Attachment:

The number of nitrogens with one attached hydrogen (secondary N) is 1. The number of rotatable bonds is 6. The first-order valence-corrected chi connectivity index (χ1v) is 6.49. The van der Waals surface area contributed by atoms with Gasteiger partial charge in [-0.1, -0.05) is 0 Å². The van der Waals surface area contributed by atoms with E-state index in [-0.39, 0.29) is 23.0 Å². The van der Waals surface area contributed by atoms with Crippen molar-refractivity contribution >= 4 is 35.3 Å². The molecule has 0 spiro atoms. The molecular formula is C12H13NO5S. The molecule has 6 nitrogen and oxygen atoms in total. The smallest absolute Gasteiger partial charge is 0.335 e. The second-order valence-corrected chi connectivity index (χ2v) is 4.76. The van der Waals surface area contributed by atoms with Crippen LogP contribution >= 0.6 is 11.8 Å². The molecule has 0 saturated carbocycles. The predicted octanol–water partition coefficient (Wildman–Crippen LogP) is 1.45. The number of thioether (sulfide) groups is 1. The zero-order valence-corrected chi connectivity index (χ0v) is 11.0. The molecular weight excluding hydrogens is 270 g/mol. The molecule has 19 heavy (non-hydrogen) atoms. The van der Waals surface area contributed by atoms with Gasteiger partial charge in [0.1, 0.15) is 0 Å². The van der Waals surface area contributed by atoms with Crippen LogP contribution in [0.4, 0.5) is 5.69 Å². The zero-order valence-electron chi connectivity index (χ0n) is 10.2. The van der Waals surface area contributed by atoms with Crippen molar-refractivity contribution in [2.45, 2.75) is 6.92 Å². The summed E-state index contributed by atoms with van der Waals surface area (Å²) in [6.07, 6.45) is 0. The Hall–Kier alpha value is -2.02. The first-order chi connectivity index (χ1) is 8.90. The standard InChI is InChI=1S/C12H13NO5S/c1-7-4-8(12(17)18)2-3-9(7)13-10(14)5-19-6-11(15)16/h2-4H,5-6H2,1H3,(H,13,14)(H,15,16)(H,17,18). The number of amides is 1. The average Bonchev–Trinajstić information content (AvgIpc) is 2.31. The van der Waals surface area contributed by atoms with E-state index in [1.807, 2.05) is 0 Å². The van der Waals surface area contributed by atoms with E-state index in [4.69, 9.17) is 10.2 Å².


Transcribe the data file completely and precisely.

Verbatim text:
The number of nitrogens with one attached hydrogen (secondary N) is 1. The number of rotatable bonds is 6. The first-order valence-corrected chi connectivity index (χ1v) is 6.49. The van der Waals surface area contributed by atoms with Gasteiger partial charge in [-0.1, -0.05) is 0 Å². The van der Waals surface area contributed by atoms with E-state index in [-0.39, 0.29) is 23.0 Å². The van der Waals surface area contributed by atoms with Crippen molar-refractivity contribution >= 4 is 35.3 Å². The molecule has 0 spiro atoms. The molecular formula is C12H13NO5S. The molecule has 6 nitrogen and oxygen atoms in total. The smallest absolute Gasteiger partial charge is 0.335 e. The second-order valence-corrected chi connectivity index (χ2v) is 4.76. The van der Waals surface area contributed by atoms with Crippen LogP contribution >= 0.6 is 11.8 Å². The molecule has 0 saturated carbocycles. The predicted octanol–water partition coefficient (Wildman–Crippen LogP) is 1.45. The number of thioether (sulfide) groups is 1. The zero-order valence-corrected chi connectivity index (χ0v) is 11.0. The molecular weight excluding hydrogens is 270 g/mol. The molecule has 19 heavy (non-hydrogen) atoms. The van der Waals surface area contributed by atoms with Gasteiger partial charge in [0.1, 0.15) is 0 Å². The van der Waals surface area contributed by atoms with Crippen LogP contribution in [0.4, 0.5) is 5.69 Å². The zero-order valence-electron chi connectivity index (χ0n) is 10.2. The van der Waals surface area contributed by atoms with Crippen molar-refractivity contribution in [2.45, 2.75) is 6.92 Å². The summed E-state index contributed by atoms with van der Waals surface area (Å²) in [6.07, 6.45) is 0. The Hall–Kier alpha value is -2.02. The first-order chi connectivity index (χ1) is 8.90. The standard InChI is InChI=1S/C12H13NO5S/c1-7-4-8(12(17)18)2-3-9(7)13-10(14)5-19-6-11(15)16/h2-4H,5-6H2,1H3,(H,13,14)(H,15,16)(H,17,18). The number of amides is 1. The average Bonchev–Trinajstić information content (AvgIpc) is 2.31. The van der Waals surface area contributed by atoms with E-state index in [1.807, 2.05) is 0 Å². The van der Waals surface area contributed by atoms with E-state index in [4.69, 9.17) is 10.2 Å².